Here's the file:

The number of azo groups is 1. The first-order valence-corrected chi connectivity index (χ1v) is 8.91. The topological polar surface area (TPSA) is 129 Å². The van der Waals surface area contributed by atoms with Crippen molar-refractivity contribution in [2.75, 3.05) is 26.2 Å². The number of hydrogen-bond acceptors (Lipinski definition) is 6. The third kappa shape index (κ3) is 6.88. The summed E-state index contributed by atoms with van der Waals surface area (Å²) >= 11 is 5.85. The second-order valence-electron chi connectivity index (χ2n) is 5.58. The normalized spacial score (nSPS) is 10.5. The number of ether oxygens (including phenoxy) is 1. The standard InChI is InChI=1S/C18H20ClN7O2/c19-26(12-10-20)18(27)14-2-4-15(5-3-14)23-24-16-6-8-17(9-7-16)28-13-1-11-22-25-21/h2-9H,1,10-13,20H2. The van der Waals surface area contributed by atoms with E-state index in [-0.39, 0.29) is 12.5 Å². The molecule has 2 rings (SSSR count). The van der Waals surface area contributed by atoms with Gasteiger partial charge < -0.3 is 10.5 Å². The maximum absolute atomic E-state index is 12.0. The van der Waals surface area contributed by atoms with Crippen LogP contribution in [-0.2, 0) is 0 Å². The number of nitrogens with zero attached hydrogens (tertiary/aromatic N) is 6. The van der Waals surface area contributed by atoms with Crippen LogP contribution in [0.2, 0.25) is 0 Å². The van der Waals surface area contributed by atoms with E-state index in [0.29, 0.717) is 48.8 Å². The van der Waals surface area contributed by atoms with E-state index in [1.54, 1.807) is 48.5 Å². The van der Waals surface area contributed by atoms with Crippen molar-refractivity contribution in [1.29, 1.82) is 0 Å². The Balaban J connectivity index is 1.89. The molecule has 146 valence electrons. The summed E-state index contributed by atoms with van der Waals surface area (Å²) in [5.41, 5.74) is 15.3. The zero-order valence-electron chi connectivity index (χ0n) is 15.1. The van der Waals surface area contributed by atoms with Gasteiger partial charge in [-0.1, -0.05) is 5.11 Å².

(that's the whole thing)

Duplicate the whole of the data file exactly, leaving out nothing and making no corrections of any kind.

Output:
The number of azo groups is 1. The first-order valence-corrected chi connectivity index (χ1v) is 8.91. The topological polar surface area (TPSA) is 129 Å². The van der Waals surface area contributed by atoms with Crippen molar-refractivity contribution in [2.75, 3.05) is 26.2 Å². The number of hydrogen-bond acceptors (Lipinski definition) is 6. The third kappa shape index (κ3) is 6.88. The summed E-state index contributed by atoms with van der Waals surface area (Å²) >= 11 is 5.85. The second-order valence-electron chi connectivity index (χ2n) is 5.58. The normalized spacial score (nSPS) is 10.5. The number of ether oxygens (including phenoxy) is 1. The standard InChI is InChI=1S/C18H20ClN7O2/c19-26(12-10-20)18(27)14-2-4-15(5-3-14)23-24-16-6-8-17(9-7-16)28-13-1-11-22-25-21/h2-9H,1,10-13,20H2. The van der Waals surface area contributed by atoms with E-state index in [-0.39, 0.29) is 12.5 Å². The molecule has 2 rings (SSSR count). The van der Waals surface area contributed by atoms with Gasteiger partial charge < -0.3 is 10.5 Å². The maximum absolute atomic E-state index is 12.0. The van der Waals surface area contributed by atoms with Crippen LogP contribution in [-0.2, 0) is 0 Å². The number of nitrogens with zero attached hydrogens (tertiary/aromatic N) is 6. The van der Waals surface area contributed by atoms with Crippen LogP contribution in [0.2, 0.25) is 0 Å². The van der Waals surface area contributed by atoms with E-state index in [0.29, 0.717) is 48.8 Å². The van der Waals surface area contributed by atoms with E-state index in [1.54, 1.807) is 48.5 Å². The van der Waals surface area contributed by atoms with Crippen molar-refractivity contribution in [1.29, 1.82) is 0 Å². The Balaban J connectivity index is 1.89. The molecule has 146 valence electrons. The summed E-state index contributed by atoms with van der Waals surface area (Å²) in [5.41, 5.74) is 15.3. The zero-order valence-electron chi connectivity index (χ0n) is 15.1. The van der Waals surface area contributed by atoms with Gasteiger partial charge in [-0.1, -0.05) is 5.11 Å².